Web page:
“The worst cashflow pressures are expected to emerge in the current season (2015-16), compounded by low retrospective payments from the 2014-15 season. The cashflow shortfall for the average dairy farmer is estimated to be more than $1/kgMS (based on DairyNZ forecasts of $4.15 for effective milk revenue, taking into account the latest Fonterra forecast for the headline payout).”

Despite the cashflow pressures, the authors said dairy farm land values had been supported by low interest rates and a largely positive long-term outlook for the payout. The Real Estate Institute’s dairy price index continued to grow at about 10%/year throughout the summer of 2014-15. However, land values had recently shown signs of weakening, on limited sales volumes.

“There is a risk that land values could fall if cashflow pressures persist, especially if confidence in the longer-term milk price outlook deteriorates. Downward price movements could be amplified by reduced liquidity in the farm market, if demand to purchase farms falls alongside the increased risk of rising stressed sales. The extent of financial system losses in this scenario hinges critically on how debt is distributed within the dairy sector.”

Link: Reserve Bank Bulletin

Attribution: Bank releases.

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Move to expand Wiri BID up for funding

The Wiri Business Association will seek Manurewa Local Board approval on Thursday to expand its business improvement district to include the wider Wiri industrial area. The association is also seeking $40,000 of funding over 2 years to support its $57,900 expansion campaign.

The association said the boundary expansion would increase the targeted rate it collects from $199,650/year (excluding gst) to $450,000. It said the added value for business & property owners in the proposed expansion area would include specialist crime prevention support, business support, events, networking & advocacy.

The present business improvement district is bound by Druces Rd, Kerrs Rd, Ash Rd, Lambie Drive & State Highway 20 (coloured pink on the map; the proposed expansion is coloured blue).

Business improvement district partnership advisor Jeremy Pellow says in his report to the board the proposed new boundary would run close to proposed expansion by the Manukau Central Business Association, and they were working to resolve any overlaps.

Image above: The present BID area is marked in pink, the proposed expansion area in blue.

Manurewa Local Board, Thursday 19 November at 6.30pm, Manurewa, local board office, 7 Hill St:
23, Wiri business improvement district, proposed expansion

Attribution: Board agenda.

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Howick prepares new tourism & business precinct plans

A proposal before the Howick Local Board tonight will introduce tourism & business precinct plans to the area.

The board’s 2015-26 Howick economic development programme, up for approval tonight, includes developing a tourism plan promoting the ward’s identity & key attractions.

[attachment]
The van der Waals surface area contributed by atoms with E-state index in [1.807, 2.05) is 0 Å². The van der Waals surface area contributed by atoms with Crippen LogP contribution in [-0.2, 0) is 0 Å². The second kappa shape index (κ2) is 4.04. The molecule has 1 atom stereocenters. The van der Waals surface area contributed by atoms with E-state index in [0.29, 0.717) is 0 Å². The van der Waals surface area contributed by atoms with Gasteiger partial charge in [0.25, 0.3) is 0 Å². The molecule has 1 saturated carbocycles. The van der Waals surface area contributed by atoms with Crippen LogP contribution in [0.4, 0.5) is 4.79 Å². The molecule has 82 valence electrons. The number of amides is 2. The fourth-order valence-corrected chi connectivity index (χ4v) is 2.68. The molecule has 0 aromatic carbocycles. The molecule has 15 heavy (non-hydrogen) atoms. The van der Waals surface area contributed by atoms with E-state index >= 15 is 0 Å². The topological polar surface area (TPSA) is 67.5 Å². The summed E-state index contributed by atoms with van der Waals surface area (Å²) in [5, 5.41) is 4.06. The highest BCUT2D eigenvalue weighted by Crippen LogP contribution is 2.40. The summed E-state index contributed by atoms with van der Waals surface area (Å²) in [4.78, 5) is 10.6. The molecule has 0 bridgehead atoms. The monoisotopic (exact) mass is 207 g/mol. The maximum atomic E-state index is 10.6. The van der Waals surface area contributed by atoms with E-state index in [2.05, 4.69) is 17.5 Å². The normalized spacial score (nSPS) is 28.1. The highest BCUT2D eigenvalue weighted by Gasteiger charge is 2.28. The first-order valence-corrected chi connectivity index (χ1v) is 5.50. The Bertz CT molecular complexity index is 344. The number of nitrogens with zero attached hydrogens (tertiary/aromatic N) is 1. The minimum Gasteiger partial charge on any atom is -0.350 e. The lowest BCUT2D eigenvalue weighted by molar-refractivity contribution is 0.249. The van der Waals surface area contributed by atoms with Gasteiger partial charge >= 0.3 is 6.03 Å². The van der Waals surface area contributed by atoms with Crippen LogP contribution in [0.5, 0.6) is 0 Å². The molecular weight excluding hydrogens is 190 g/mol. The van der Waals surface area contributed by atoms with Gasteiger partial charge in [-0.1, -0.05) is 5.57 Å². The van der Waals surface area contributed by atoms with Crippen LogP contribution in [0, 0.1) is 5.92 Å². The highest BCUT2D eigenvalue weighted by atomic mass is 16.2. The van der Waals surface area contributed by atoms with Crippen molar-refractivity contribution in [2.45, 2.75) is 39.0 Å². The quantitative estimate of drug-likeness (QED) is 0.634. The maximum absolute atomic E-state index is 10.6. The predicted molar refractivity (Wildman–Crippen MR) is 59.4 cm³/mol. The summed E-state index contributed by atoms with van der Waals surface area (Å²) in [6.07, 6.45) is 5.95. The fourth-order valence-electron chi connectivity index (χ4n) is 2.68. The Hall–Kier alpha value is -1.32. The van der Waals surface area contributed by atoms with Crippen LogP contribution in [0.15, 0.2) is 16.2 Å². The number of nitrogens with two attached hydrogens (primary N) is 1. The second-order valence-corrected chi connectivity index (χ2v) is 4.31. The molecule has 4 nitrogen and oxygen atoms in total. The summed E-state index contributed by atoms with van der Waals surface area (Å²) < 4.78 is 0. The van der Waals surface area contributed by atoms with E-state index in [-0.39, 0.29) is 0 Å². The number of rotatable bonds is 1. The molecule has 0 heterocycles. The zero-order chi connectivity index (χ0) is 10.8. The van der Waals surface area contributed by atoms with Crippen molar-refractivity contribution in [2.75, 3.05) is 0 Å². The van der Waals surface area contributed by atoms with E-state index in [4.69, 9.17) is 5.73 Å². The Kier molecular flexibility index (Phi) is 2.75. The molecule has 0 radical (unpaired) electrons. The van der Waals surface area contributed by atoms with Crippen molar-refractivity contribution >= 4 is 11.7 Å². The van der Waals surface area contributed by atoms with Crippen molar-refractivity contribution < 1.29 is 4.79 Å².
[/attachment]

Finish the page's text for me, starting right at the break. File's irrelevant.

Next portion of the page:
Under the programme, the board would work with council-controlled Ateed (Auckland Tourism, Events & Economic Development Ltd) on an audit of economic & business precinct plans and to co-ordinate the approach to economic development in the area. It will include reviewing the East Tamaki business precinct plan and integrated industrial business plan.

The council’s local economic development advisor, Luo Lei, said in a report for tonight’s meeting Ateed staff had spoken to the key members of Howick Tourism Group & other tourism operators, including Howick Historical Village, Howick Village, Uxbridge Gallery, Fo Guang Shan Buddhist Temple & Pakuranga Golf Club for initial engagement on developing a Howick tourism plan.

Link: Howick Local Board, Monday 16 November at 6pm, Pakuranga, 7 Aylesbury St, Pakuranga Library complex:
22, Economic development programme, for adoption
25, Flat Bush aquatic/leisure centre location, Ormiston town centre site as preferred location

Attribution: Board agenda.

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Council economist lists potential housing price solutions

Critics of rising Auckland land costs for housing have long pointed to the line between allowed development and the no-go greenfield territory beyond (the hated & despised metropolitan urban limits) as the lead factor in forcing prices up – not just for peripheral land but throughout the region, and flowing into overall housing costs.

Secondly, where the development & construction sectors haven’t been heavily regulated they have shown an abysmal ability to perform well. You can criticise administrators for over-zealously creating more regulation, but those rules have been a response to failure.

The first of these is a cost which can – and will soon – be remanipulated. The second is mostly a cost which begins with ensuring quality in construction, and can end there if the industry demonstrates that self-regulation works.

The most expensive factor in skyrocketing house costs is the land value, but the difficulty in acquiring peripheral greenfields hasn’t been the main problem. Builders go to the periphery when something more accessible isn’t available.